Birrificio 4 Mori based in the south western town of Guspini, the brewery is housed in old mine workings and uses an excellent numbering system for their beers.

Most of the beers are available in bottles – generally I found these to be bottle conditioned, the locals expect ‘craft’ to be cloudy and preferably with lots of foam. Finding the beers on draught was a little tricky, but when you do find them, they are often ‘keg conditioned’ in key-keg or other bag type disposable systems. Many of the beers I tried were unfiltered and unpasteurised. In order to enjoy a really good range look out for one of the many beer festivals around the island. These tend to be laid out in the ‘market street’ style where you can meet and talk to the brewery teams on their own stalls. 

It was a pleasure to work with Carl again this year, and get an insight into beer and brewing in Italy. Travelling for beer – what could be better?

Trappist Breweries

Pray Silence for Trappist Beer!

What is Trappist Beer and What is a Trappist Brewery?


Trappist beer is brewed by monks of the Order of Cistercians of the Strict Observance. The order was founded at La Trappe Abbey in Normandy in the seventeenth century – they broke away from the regular Cistercians for being too soft. The Cistercians had already broken from the Benedictines as they had preferred more hard work and dedicated worship. So the Trappists like a bit of seriously hard manual labour, idle chit-chat is discouraged, silence is golden. They do however like beer.
Trappist beer is more a definition of who can brew it rather than what the beer is like. The beer must be brewed in a Trappist monastery, by monks or under their supervision and the brewing must be for the upkeep of the monastery and not for profit. There is legal protection of the designation through the International Trappist Association, and currently only 11 breweries around the world can call themselves Trappist. If you are not up to the mark on these criteria  there are ‘Abbey Beers’  - this is a more loose term for breweries with some vague link to a monastery.
There is only one Trappist monastery in England – Mt Saint Bernard in Leicestershire. They are currently working on building a brewery and hope to be the world’s 12th Trappist brewer, similarly in northern Spain, San Pedro monastery are also working towards joining the elite club.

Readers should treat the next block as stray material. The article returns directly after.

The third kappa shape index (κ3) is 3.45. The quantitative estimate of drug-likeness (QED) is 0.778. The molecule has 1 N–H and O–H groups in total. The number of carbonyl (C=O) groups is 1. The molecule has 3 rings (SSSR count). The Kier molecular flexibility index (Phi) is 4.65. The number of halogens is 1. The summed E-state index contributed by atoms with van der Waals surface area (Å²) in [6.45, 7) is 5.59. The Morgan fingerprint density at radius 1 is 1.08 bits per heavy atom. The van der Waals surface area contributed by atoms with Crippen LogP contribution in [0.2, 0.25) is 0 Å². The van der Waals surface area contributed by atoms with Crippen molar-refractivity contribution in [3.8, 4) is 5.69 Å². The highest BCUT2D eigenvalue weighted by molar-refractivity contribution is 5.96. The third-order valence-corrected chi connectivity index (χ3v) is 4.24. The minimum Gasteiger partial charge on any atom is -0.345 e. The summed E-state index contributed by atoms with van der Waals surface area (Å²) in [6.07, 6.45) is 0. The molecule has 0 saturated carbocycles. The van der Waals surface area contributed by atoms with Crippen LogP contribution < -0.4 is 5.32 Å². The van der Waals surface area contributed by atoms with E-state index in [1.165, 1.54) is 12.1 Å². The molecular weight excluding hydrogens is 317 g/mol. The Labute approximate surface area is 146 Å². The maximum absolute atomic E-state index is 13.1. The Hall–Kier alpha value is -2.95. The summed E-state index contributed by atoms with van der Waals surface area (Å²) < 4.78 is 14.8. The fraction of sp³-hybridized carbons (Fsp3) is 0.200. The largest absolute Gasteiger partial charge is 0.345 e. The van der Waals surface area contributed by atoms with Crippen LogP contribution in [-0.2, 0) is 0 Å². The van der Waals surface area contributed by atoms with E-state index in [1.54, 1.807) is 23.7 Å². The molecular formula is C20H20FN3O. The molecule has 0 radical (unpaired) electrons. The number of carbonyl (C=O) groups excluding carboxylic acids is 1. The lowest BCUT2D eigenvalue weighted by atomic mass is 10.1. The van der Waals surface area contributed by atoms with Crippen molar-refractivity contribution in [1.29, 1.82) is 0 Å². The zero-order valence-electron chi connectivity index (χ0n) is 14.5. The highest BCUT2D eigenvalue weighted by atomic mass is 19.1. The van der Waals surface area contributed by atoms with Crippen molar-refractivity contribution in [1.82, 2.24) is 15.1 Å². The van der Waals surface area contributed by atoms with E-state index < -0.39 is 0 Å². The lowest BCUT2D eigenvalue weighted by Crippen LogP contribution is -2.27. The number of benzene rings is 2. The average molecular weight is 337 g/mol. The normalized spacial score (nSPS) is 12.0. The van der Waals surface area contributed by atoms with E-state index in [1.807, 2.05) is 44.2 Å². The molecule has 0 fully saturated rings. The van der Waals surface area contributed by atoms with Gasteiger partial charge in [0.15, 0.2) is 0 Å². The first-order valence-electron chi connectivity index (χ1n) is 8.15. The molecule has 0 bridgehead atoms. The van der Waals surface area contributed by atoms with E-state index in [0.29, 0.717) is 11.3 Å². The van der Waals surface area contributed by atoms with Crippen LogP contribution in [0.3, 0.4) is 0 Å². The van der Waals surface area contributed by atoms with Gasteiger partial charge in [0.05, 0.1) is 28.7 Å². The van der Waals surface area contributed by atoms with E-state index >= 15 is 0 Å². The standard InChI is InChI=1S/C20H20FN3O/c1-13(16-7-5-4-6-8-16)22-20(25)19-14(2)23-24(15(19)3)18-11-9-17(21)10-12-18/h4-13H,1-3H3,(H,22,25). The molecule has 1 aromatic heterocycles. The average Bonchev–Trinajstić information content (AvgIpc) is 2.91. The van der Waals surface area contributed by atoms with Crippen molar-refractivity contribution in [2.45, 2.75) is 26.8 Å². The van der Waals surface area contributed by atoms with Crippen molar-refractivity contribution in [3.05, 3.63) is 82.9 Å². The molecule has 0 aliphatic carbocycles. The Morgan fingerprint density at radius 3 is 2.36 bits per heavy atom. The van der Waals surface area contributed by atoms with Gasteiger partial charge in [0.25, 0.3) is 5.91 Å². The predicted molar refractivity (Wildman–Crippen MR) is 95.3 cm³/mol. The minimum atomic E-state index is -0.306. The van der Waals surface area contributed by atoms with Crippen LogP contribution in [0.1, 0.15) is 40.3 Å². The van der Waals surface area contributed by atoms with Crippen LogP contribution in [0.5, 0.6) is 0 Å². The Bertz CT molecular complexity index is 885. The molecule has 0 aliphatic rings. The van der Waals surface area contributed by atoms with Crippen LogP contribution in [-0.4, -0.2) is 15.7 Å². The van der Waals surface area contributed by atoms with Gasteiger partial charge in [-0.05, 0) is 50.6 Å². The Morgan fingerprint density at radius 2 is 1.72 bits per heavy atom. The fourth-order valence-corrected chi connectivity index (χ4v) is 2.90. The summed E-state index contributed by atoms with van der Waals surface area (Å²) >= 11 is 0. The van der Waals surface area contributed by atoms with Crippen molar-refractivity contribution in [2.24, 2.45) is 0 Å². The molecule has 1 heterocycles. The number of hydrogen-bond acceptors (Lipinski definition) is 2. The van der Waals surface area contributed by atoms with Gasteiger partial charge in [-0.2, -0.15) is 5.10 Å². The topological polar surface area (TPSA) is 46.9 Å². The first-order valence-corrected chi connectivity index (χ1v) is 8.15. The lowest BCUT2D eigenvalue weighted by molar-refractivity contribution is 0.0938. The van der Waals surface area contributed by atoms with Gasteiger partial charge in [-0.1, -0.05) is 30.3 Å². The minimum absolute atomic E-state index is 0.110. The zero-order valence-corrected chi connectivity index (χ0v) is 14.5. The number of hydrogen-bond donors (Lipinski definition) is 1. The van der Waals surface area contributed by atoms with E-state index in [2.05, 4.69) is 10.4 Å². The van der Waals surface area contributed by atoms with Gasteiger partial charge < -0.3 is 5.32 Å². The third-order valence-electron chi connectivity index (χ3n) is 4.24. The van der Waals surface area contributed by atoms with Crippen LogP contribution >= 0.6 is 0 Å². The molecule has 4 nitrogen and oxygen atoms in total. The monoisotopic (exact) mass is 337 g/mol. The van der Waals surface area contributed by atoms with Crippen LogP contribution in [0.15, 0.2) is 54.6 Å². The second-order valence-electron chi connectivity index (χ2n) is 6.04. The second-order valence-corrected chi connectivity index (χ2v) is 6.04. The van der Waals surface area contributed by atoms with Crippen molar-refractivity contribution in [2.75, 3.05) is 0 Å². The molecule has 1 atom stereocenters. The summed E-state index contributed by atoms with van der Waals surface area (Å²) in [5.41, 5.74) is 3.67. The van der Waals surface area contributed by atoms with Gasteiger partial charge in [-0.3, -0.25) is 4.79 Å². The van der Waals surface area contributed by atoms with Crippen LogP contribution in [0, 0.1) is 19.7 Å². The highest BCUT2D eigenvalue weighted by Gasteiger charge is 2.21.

Although not strictly a definition of beer style, the beers produced by the breweries have similar characteristics. The emphasis is towards estery, fruity flavours from the unique yeast strains. Using warm, top fermentation, the beers are high strength, low on hop impact and utilise specialist malts and candi sugars to give warm, spicy flavours of great complexity. The beers are mainly packaged as bottle conditioned – which combined with their higher ABV and malt characteristics are excellent for long term keeping. Indeed many of the beers improve their complexity with months or years of aging in a cool dark place.
The beer categories have evolved over time and their original meanings have wandered a little – but roughly speaking:
Patersbier – these are ‘table beers’ generally only available in the monastery for the monks, low strength – quaffing beers
Enkel: the ‘single standard beer’ – from which the scale grows…
Dubbel:  twice the raw materials of the single. Strong, dark and low bitterness, heavy and fruity flavours 6–7 %
Tripel: more ingredients again – Stronger and golden, 7-11%
Quadrupel:  Strongest, dark and vinous sipping beers, 8-12%

Where numbers are used, these represent ‘Belgian Beer Degrees’ – not a university qualification, but an old school take on Original Gravity – the measure of the density of the beer before fermentation. So roughly a Belgian BD 6 = English OG 1060, it gives an idea on the final ABV and the weightiness of the beer.


When you come to enjoy your Trappist beer glassware is all important, both for the theatre and to enhance the aromas and flavours. Use a goblet chalice style glass – the breweries have their own specific styles, but collecting them all does take up a lot of cupboard space.
The bottled beers will have sediment – its personal choice if you wish to drink that, so pour carefully after allowing the sediment to settle.